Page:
Participating in the boycott of Jewish trade and businesses in L were also inhabitants of the Poznan region, who were experienced in ways of ejecting Jews from economic actrivity; they helped local people set up trade and artisan cooperatives "For Poles Only", which competed with the Jewish businesses. On the eve of the Second World War the number of unemployed Jews had increased considerably, and even those who had been comfortably off were now impoverished and needed help from community funds. The whole atmosphere in the town was tense, and there was a sense of foreboding, of approaching tragedy.
The Second World War
The outbreak of war on September 1st, 1939, took the population of L by surprise, and held it in a grip of fear. Thousands of refugees converged on the town from Western Poland and were settled in camps set up in fields in the vicinity. The authorities and the various organisations issued contradictory statements; mobilisation to the Polish army was begun; masses of troops poured through L towards the battle zone. In front of foodshops and bakeries, and even waterpoints, long queues formed - all under constant bombing by the German air force, from as early as September 2nd.
On September 9th, after a particularly violent bombardment, the Mayor of L left the town, and with him the leading members of the administration, the police and fire brigade - and fled eastwards. The next day, September 10th, the Governor of the Province appointed a new Mayor, Roman Szlanski. A few days later, on September 14th, the Polish forces abandoned L.; and the same day Szlanski formed a defence committee under the leadership of Piotr Bartok, and called upon the populace to rally to the defence of their town. Digging of trenches around the town was begun. Men of all ages were enrolled into two brigades organised by the defence committee, and among them were also Jews. The Red Army did not come to L, even though it arrived at most of the other locations between the Rivers Wisla (Vistula) and Bug.
On September 17th the Germans attacked L from the direction of the road to Krasnik. The defenders returned fire, and fierce battles raged around the Bobolonum Building in Saski Park, the barracks of the 8th Polish Legion, the suburb of Rury Jesuickaja(?), and the area of the cemetery. In the course of the battles two Polish brigade commanders and many of their troops were killed, as were also some 100 Germans. At dusk the Germans withdrew, but at dawn the next morning, after a night of constant bombardment by planes and artillery, the German army entered L.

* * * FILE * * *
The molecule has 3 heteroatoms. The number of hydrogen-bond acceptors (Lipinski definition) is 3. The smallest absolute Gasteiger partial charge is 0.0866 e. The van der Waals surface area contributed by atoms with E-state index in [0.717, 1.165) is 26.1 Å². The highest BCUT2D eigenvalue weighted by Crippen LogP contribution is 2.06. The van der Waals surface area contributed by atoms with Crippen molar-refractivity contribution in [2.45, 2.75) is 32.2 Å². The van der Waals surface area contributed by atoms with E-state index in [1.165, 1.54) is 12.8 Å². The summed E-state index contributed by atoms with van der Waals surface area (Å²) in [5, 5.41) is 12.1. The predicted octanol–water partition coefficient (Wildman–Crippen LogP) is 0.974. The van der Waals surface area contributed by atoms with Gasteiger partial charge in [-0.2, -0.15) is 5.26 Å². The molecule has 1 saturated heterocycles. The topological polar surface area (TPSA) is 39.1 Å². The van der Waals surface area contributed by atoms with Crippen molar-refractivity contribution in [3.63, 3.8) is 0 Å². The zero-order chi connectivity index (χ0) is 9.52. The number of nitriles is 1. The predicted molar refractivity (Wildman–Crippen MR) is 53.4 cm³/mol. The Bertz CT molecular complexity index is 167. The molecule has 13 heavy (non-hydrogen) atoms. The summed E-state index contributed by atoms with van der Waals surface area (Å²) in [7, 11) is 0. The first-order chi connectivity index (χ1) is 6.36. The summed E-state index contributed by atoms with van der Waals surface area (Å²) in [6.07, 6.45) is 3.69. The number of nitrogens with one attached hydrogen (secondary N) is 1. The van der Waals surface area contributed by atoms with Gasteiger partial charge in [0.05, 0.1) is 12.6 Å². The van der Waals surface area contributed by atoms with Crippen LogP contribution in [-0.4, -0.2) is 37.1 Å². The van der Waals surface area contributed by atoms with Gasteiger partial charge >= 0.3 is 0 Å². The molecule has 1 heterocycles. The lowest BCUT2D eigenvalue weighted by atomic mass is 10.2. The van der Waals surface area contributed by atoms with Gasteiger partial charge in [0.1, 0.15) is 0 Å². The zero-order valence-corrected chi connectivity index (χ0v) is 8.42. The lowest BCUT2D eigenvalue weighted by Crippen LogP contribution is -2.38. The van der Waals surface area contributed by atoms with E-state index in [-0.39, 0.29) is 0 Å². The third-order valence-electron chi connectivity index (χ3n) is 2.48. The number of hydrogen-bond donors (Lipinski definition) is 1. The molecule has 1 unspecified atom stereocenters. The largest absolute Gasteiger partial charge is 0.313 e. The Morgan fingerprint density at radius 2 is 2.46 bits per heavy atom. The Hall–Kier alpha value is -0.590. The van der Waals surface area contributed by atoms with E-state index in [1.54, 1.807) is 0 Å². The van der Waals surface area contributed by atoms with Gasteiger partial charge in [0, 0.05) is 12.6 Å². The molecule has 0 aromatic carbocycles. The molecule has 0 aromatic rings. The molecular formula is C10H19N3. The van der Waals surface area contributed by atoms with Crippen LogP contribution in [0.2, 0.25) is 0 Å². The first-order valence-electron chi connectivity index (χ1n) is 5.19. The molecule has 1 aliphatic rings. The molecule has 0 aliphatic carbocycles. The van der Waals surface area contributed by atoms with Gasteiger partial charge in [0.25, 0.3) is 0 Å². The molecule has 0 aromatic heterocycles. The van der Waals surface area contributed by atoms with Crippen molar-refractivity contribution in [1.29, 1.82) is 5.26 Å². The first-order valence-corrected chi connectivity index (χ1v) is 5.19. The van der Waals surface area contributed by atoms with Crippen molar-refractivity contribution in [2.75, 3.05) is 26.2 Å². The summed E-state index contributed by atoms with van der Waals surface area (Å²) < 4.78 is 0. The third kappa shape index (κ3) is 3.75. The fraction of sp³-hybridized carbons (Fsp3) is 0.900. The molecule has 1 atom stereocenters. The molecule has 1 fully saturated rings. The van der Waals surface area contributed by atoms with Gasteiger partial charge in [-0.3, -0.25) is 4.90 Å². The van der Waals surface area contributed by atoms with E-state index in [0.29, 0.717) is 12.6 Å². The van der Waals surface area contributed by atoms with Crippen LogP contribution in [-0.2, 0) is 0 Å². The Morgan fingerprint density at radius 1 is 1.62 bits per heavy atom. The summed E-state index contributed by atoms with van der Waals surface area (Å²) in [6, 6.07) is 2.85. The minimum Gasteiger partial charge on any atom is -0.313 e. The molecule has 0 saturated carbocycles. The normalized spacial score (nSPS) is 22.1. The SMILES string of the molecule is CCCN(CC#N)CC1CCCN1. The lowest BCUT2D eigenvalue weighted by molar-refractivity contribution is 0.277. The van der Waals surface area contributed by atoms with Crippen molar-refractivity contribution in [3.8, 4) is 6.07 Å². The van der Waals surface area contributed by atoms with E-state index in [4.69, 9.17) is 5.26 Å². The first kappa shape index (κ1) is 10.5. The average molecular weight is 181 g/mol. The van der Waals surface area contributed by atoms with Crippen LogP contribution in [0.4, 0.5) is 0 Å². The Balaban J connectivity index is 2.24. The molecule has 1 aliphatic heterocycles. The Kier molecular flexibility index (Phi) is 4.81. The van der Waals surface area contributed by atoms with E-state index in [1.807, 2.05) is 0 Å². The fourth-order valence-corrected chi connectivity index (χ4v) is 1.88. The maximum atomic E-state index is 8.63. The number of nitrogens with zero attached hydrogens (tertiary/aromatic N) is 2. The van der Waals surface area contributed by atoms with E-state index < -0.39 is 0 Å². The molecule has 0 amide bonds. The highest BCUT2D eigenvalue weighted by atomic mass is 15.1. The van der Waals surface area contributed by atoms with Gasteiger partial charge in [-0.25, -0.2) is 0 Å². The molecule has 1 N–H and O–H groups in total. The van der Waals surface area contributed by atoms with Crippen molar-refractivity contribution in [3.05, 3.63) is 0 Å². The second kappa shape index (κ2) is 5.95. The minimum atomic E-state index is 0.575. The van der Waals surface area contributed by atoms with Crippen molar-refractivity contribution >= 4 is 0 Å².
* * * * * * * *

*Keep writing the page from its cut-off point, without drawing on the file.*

The battle of L had cost about a thousand lives and many thousands of wounded; houses were destroyed, among them 268 buildings with 2,000 flats - and 6,500 souls were left homeless. In addition, there were 12-15,000 refugees in the area, also without shelter. The water and sewage systems were completely destroyed; public transport came to a halt; food prices rose and obtaining food was a dangerous process. Following the destruction many institutions ceased to function.
On the first morning of the occupation the German soldiers ousted 2,000 young men, Poles and Jews, from their houses, and imprisoned them in the barracks on the Krasnik Road. Some of them died in detention, while the remainder were released after a few days. In the following days the Germans were active in combing houses in the search for Polish soldiers and weapons, and they took people, mainly Jews, for forced labour. This work was often accompanied by humiliation and torture. Even before the end of September the new rulers imposed on the Jews an indemnity of 150,000 zloty.
Officially L was given over to civil administration only on November 1st, but in fact as early as the beginning of October the first civil offices were opened, the most important being the German Labour Office (Arbeitsamt), whose function was rounding up people for forced labour. On October 26th the conquered areas of Poland were designated Generalgouvernement and L became the chief town of the L District. The new region included almost all the pre-war province of L, except for the district of Siedlce and part of the district of Luków, which was incorporated in the Warsaw region. Instead of these latter areas the district of L was enlarged with rural areas from the former districts of Lwow and Krakow - Belzyce , Belz, Cieszanów and Ulanów. The head administrator of the district was the Governor.